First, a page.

Azerbaijan effectively rejected on Thursday renewed international calls for the parties to the Nagorno-Karabakh conflict to unconditionally withdraw snipers from “the line of contact” and agree to joint investigations of growing truce violations there.
Irish Foreign Minister Eamon Gilmore, the chairman-in-office of the Organization for Security and Cooperation in Europe, voiced such calls when visited Yerevan and Baku this week. He reportedly insisted on the need for a concrete mechanism for such investigations after talks with his Azerbaijani counterpart Elmar Mammadyarov on Thursday.
News reports quoted Mammadyarov as saying that Baku agrees with the idea, advanced by international mediators, in principle. “But that mechanism could work only when Armenian troops start withdrawing from Azerbaijan’s occupied territories,” he said, according to the APA news agency. “Only in that case can the mechanism be put into action.”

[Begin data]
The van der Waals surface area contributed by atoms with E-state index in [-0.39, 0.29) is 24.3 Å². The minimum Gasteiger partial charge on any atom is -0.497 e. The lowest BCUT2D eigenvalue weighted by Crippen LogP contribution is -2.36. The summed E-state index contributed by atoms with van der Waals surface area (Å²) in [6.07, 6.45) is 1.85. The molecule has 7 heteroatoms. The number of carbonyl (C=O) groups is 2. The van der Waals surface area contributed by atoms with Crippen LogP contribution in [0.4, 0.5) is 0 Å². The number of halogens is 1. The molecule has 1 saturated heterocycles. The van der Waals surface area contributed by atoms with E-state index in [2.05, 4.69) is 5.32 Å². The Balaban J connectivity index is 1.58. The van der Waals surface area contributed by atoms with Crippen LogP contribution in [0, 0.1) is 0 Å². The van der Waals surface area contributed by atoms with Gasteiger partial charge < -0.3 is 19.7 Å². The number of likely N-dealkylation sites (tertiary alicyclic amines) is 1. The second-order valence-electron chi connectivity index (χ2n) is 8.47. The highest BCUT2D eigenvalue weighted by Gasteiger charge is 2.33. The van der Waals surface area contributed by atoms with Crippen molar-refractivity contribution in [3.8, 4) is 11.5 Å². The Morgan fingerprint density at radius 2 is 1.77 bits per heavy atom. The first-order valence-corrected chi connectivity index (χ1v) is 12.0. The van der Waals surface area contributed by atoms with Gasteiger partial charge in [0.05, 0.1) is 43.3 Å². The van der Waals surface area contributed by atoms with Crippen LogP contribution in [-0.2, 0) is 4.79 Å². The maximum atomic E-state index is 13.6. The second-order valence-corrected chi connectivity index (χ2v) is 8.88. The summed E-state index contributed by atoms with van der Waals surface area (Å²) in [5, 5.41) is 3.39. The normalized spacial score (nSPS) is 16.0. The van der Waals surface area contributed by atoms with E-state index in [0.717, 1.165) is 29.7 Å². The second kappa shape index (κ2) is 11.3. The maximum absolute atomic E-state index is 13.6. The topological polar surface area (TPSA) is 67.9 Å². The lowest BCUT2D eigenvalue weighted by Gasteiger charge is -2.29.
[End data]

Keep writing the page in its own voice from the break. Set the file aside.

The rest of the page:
“If we start applying that mechanism now, that will only mean reinforcing the status quo, which is unacceptable,” Mammadyarov told a joint news conference with Gilmore.
“If Armenia does not want its soldiers to die, then it must liberate Azerbaijan’s lands. If this happens, there will be no need for snipers,” added the Azerbaijani foreign minister.
The Armenian side has voiced support for both sniper withdrawal and joint investigations. Foreign Minister Edward Nalbandian reaffirmed this stance after his meeting with Gilmore on Tuesday.